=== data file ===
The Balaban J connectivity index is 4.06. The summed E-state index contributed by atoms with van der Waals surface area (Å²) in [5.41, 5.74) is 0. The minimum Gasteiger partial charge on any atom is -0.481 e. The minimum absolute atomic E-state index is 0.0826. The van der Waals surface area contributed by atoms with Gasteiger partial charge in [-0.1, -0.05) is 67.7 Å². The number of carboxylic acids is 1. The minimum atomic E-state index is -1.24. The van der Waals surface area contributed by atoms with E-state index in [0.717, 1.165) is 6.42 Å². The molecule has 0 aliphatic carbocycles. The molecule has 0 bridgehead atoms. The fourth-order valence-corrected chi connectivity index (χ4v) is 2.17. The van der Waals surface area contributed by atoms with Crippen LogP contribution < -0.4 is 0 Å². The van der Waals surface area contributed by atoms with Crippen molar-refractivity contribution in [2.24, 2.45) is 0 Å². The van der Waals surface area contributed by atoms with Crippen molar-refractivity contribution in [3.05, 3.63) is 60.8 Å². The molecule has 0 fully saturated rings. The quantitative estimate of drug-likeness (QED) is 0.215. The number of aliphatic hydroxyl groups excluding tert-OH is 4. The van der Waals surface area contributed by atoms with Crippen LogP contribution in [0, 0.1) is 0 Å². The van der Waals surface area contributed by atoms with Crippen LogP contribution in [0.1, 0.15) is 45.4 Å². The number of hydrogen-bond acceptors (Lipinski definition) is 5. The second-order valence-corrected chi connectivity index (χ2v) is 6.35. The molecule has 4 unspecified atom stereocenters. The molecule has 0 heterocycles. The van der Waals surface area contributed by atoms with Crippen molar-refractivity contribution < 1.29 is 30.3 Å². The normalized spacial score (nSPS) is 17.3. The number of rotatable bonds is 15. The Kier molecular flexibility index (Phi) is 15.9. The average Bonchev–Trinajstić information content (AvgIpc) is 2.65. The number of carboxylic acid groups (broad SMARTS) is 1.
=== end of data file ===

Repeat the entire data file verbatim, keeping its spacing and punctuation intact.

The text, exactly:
The Balaban J connectivity index is 4.06. The summed E-state index contributed by atoms with van der Waals surface area (Å²) in [5.41, 5.74) is 0. The minimum Gasteiger partial charge on any atom is -0.481 e. The minimum absolute atomic E-state index is 0.0826. The van der Waals surface area contributed by atoms with Gasteiger partial charge in [-0.1, -0.05) is 67.7 Å². The number of carboxylic acids is 1. The minimum atomic E-state index is -1.24. The van der Waals surface area contributed by atoms with E-state index in [0.717, 1.165) is 6.42 Å². The molecule has 0 aliphatic carbocycles. The molecule has 0 bridgehead atoms. The fourth-order valence-corrected chi connectivity index (χ4v) is 2.17. The van der Waals surface area contributed by atoms with Crippen LogP contribution < -0.4 is 0 Å². The van der Waals surface area contributed by atoms with Crippen molar-refractivity contribution in [2.24, 2.45) is 0 Å². The van der Waals surface area contributed by atoms with Crippen molar-refractivity contribution in [3.05, 3.63) is 60.8 Å². The molecule has 0 fully saturated rings. The quantitative estimate of drug-likeness (QED) is 0.215. The number of aliphatic hydroxyl groups excluding tert-OH is 4. The van der Waals surface area contributed by atoms with Crippen LogP contribution in [0, 0.1) is 0 Å². The van der Waals surface area contributed by atoms with Crippen LogP contribution in [0.1, 0.15) is 45.4 Å². The number of hydrogen-bond acceptors (Lipinski definition) is 5. The second-order valence-corrected chi connectivity index (χ2v) is 6.35. The molecule has 4 unspecified atom stereocenters. The molecule has 0 heterocycles. The van der Waals surface area contributed by atoms with Crippen molar-refractivity contribution < 1.29 is 30.3 Å². The normalized spacial score (nSPS) is 17.3. The number of rotatable bonds is 15. The Kier molecular flexibility index (Phi) is 15.9. The average Bonchev–Trinajstić information content (AvgIpc) is 2.65. The number of carboxylic acid groups (broad SMARTS) is 1.